module supporting win32 ffi binding
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module supporting win32 ffi binding

If you are writing LuaJIT code on the Windows platform, the binding code here will make that task easier. The code was originally borrowed from TINN. The difference is, whereas TINN provides an entire application shell within which you run your code, this project just provides raw low level bindings, without all the application level stuff. This makes is possible for you to write simple applications by just requiring the bits and pieces of this package as your needs dictate.

The ultimate goal is that you'd be able to use luarocks to install this thing. Without luarocks, you can simply copy the win32 directory and its contents into you luajit distribution directly and you're good to go.

In the TINN project, there are core low level win32 bindings, as well as lots of higher level Lua 'object' modules. That makes for an entire package of convenience. It makes it easy to throw together applications from simple Windows on the screen to complex high scale internet services. This is great, but if you don't like the object models, it's kind of a pain to tease apart. In this project, you primarily get the bindings, with fewer object abstractions. The abstractions are saved for the sample code and experimental area.

The directory 'core' contains the bulk of the bindings. These bindings follow the lowest level library structure within Windows. It's different from the more traditional 'Kernel32', 'GDI', 'User32', etc. It breaks down into how windows actually layers the libraries to minimize interdependencies. If you know what specific functions you're looking for, then you can 'require' at this level:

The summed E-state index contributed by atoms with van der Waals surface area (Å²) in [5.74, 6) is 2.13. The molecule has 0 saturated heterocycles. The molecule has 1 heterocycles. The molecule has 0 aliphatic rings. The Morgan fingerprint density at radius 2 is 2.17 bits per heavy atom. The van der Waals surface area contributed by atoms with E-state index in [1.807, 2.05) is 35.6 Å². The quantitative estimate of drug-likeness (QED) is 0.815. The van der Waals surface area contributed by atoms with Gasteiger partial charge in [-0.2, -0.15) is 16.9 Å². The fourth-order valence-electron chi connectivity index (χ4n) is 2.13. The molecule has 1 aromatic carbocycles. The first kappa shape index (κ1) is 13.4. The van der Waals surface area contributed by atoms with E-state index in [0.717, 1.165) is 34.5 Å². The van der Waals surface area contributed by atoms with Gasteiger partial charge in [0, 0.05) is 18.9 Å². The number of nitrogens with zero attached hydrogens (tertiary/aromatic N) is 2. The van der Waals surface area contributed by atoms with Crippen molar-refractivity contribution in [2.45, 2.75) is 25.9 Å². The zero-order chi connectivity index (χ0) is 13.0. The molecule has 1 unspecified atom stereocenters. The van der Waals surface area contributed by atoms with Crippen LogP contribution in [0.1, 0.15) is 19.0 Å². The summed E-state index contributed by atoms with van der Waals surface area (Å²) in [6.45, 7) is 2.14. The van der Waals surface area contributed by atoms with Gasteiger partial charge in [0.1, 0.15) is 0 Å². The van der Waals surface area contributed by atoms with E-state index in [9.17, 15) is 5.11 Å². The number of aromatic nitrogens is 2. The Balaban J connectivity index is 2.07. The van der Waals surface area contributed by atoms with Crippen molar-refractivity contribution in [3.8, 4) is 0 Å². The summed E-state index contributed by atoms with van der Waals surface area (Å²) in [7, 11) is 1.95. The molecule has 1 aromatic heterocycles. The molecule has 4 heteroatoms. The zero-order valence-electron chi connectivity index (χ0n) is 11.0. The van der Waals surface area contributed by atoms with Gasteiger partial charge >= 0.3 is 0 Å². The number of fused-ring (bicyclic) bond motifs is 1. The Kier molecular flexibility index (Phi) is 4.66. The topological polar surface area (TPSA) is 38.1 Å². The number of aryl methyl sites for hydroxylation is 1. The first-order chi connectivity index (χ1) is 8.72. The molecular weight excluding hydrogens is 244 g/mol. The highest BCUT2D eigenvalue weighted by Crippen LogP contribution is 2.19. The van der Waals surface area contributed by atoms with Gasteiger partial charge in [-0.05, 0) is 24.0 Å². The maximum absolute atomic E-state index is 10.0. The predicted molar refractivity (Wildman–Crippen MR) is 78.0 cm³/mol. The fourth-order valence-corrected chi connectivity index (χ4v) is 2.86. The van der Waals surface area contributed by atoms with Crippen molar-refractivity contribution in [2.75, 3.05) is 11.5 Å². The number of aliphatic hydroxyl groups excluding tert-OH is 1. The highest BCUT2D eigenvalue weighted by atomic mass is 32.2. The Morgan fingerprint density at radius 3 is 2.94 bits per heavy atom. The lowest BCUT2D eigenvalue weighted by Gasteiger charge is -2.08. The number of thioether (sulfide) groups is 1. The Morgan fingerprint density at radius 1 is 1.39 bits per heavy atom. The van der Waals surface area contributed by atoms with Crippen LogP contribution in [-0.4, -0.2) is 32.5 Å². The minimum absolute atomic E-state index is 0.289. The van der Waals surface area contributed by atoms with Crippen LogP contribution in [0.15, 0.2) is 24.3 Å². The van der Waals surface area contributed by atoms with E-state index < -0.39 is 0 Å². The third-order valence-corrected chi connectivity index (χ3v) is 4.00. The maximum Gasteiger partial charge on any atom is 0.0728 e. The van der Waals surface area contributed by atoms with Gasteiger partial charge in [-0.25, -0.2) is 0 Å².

require ("win32.core.console_l1_1_0")
require ("win32.core.datetime_l1_1_1")

Design Concepts

There are a few guiding design concepts that drive the creation of this body of work. Collectively, they define the set of expectations that any consumer of the library can rely on. They are meant to enhance the ability to use the routines in conjunction with other libraries and routines, as well as make for a faithful rendering of the underlying Win32 APIs.

  • Nothing should be placed in the global address space
  • All integer constants that can be, should be accessible through ffi.C
  • Lowest level ffi binding should be true to native functions